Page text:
In this country, mental health issues have often been stigmatised, especially in the black community. Arguably, a lack of knowledge has been the biggest contributor to this.
Another stumbling block in the past has been cultural, where certain behaviours are attributed to madness or supernatural influences. With the advent of time, this has started to change.
According to clinical psychologist Dr Palesa Mahlangu, even those in her profession are becoming aware of the importance of meeting patients halfway.
"It's also encouraging where you now find psychologists also moving towards respecting and acknowledging the importance of indigenous ways of understanding the world," she said.
She stressed that understanding where a patient is coming from allows for a dialogue to happen, where the patient can then understand that maybe they're suffering from a mental issue rather than something that was inflicted on them.
"For me, it is really important that we need to acknowledge where people are at and then dialogue with them up to a point where they realise that, 'OK, this may not necessarily be caused by what I thought' . But we start with a dialogue, then educate them."
The mental health issue that Sowetan was discussing with Mahlangu is anxiety disorder.
"Anxiety is a normal response to worry or stress but when it is very severe or long-lasting or disproportionate to what is happening or the situation, it can become known as anxiety disorder," she said.
The symptoms of the disorder manifest differently in everyone but there are some common symptoms.
There are also various types of anxiety - generalised anxiety, social, panic attacks, and obsessive compulsive disorder (OCD) or behaviours. Of these, the most spoken about are arguably panic attacks.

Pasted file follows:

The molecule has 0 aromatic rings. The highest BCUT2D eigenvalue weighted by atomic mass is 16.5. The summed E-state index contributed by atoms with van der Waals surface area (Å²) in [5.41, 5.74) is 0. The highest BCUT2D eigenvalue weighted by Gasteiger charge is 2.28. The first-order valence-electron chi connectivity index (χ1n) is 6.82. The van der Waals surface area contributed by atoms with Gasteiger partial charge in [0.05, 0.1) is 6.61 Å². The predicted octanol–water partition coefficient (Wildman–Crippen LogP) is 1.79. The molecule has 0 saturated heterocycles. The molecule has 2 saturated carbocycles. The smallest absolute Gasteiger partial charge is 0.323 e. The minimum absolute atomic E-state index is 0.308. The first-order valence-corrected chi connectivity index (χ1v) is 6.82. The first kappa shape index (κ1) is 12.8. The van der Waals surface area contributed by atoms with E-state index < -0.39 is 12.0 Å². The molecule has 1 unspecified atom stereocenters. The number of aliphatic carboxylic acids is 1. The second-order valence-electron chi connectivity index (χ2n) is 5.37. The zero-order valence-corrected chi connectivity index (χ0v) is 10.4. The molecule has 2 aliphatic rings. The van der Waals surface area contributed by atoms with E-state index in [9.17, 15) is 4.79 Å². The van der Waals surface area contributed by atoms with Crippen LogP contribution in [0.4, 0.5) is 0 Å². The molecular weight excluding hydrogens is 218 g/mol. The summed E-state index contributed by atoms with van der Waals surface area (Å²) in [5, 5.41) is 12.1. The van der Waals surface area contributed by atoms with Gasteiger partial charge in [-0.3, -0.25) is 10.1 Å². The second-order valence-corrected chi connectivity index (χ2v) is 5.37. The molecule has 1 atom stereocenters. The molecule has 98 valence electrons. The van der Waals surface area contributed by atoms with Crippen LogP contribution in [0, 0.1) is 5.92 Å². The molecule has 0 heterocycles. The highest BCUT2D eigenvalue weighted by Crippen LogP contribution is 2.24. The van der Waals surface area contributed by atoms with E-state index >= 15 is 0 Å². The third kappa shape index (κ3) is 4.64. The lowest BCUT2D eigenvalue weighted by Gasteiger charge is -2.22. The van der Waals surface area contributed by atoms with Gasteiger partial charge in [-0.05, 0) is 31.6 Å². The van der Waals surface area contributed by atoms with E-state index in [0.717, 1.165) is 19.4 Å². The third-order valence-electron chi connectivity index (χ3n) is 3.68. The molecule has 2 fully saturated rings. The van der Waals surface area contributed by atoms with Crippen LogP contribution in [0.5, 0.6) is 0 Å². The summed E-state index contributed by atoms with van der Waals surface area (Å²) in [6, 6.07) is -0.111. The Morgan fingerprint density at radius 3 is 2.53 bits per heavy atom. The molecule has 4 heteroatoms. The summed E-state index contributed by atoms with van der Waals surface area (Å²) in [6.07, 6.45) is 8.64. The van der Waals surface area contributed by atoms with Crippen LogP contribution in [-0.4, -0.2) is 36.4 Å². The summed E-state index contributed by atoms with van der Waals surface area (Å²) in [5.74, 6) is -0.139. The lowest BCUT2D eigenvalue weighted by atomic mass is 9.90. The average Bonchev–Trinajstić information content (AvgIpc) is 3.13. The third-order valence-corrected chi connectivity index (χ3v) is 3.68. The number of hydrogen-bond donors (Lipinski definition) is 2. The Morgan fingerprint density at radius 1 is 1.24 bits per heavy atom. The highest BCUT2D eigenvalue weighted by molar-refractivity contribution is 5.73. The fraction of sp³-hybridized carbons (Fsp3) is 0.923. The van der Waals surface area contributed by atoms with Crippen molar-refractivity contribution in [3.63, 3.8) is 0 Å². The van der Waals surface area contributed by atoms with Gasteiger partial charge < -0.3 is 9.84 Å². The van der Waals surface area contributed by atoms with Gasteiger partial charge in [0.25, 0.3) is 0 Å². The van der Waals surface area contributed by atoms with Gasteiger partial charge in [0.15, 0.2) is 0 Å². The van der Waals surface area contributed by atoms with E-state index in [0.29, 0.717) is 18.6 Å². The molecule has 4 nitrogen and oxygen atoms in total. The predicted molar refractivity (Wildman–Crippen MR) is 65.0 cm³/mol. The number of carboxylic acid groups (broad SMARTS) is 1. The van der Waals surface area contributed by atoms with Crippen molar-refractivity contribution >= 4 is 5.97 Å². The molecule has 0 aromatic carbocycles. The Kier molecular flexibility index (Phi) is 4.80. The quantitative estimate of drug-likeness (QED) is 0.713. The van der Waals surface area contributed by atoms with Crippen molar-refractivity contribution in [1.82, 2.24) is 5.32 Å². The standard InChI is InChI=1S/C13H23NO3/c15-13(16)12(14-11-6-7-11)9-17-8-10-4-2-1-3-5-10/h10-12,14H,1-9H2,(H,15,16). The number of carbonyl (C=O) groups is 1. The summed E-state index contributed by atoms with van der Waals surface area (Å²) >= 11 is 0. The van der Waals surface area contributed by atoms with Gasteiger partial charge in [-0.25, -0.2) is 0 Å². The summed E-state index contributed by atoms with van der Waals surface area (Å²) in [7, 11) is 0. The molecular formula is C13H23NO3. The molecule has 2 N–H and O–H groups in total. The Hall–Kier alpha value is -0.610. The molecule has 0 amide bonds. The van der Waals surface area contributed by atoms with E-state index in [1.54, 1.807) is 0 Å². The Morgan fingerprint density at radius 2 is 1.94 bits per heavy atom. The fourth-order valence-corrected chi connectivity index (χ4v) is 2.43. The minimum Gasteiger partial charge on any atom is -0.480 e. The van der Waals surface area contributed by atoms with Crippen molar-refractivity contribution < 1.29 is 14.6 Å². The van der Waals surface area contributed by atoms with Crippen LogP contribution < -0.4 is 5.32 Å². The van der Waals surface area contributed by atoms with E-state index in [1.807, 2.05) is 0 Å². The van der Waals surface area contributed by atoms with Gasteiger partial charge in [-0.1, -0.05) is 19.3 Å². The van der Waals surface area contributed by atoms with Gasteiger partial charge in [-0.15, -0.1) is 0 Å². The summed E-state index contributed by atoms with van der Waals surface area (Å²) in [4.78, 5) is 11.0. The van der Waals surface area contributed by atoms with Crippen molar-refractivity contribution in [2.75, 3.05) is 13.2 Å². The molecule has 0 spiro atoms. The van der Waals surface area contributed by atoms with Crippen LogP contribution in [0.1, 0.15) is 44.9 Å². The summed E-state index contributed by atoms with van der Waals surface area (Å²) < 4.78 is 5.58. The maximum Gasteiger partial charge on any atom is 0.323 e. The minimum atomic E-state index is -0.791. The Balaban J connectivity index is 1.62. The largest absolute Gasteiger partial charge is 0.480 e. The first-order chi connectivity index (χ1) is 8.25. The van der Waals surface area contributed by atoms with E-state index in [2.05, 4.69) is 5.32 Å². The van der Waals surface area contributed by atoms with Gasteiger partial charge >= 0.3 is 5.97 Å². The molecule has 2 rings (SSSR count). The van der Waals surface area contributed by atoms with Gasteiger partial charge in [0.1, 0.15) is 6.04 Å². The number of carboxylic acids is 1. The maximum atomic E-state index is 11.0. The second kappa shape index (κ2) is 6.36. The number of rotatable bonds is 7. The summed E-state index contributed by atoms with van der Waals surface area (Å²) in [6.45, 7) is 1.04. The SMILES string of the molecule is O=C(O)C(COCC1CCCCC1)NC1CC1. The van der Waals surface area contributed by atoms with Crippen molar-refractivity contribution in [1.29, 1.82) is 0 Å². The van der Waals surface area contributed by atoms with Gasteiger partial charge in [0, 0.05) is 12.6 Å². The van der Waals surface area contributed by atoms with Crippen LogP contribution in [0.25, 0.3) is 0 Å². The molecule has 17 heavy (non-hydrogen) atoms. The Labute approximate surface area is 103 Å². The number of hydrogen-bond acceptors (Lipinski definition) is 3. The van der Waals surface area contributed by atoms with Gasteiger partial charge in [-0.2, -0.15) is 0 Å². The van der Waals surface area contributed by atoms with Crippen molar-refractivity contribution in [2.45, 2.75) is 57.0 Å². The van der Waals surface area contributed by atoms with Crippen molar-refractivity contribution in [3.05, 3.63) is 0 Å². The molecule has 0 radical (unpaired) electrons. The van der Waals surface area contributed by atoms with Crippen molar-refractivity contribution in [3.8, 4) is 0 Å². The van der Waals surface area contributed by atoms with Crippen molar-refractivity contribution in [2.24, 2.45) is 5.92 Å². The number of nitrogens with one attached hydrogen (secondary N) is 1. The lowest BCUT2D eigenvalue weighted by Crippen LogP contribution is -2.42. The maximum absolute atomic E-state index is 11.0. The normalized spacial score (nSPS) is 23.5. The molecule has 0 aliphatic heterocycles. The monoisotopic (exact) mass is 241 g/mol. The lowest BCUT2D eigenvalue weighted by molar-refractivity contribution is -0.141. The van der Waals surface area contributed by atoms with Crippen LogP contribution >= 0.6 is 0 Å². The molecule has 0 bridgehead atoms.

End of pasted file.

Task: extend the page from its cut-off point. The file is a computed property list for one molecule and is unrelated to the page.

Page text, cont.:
Normally when a person is suffering an attack, these are the symptoms to look out for:
- Overwhelming fear;
- Physical distress - for a few minutes;
- Racing, pounding heartbeats;
- Chest pains;
- Difficulty breathing;
- Tingling/numbness in hands
- Sense of unreality;
- Fear of losing control or going crazy; and
- Fear of dying.
Mahlangu recommends psychotherapy to help treat this disorder.
"It would not be counselling, per se, it would be psychotherapy because it needs to be clinically based, looking at symptoms then doing things like cognitive behavioural modification," she said.
How to work through a panic attack
Here's help for a panic attack:
Try to slow down your breathing and thoughts;
Concentrate on an object near you and focus on its attributes to slowly calm yourself down;
Count backwards from a number of your choice;
Take a deep breath. It will help steady you;
Stretch your body from head to toe;
Talk to someone. This will help centre you; and
Get physical. Take a walk if you can walk outside somewhere.
Always try to keep in mind that your attack will end; it will not go on forever.
In other cases, like OCD, medication can help.
Mahlangu is also not opposed to holistic means of treating anxiety disorder - means such as acupuncture and meditation, and others of their ilk.
She feels that healing is about how a person feels and that the most important thing is that people get the help they need as soon as possible.
"I would think that we need to be open minded [to the fact] that there are alternative ways of knowing and alternative ways of helping .
"Anything that is authentic, it's OK. People should always research and verify if some recommended way of dealing with their challenges is authentic."
Another mental health issue that is closely associated with anxiety is depression. In fact, the two conditions tend to coexist.
"Remember, anxiety can be caused by things that make you feel low.
"We said anxiety can be caused by prolonged or severe stress, so obviously because that thing is prolonged, it can get you into a depression. For example, somebody who cannot keep a job because of their OCD - they have an issue about cleanliness and washing hands and they can't keep up with work - obviously not having a job will make you feel low," Mahlangu said.
According to a 2015 study conducted by Hexor for the South African Depression and Anxiety Group (Sadag) on depression in the workplace, people diagnosed with the condition took an average of 18 days off work due to depression.
The study also showed that of the 80% of participants who took time off from work due to depression, 32% did not tell their employer the reason for the time off.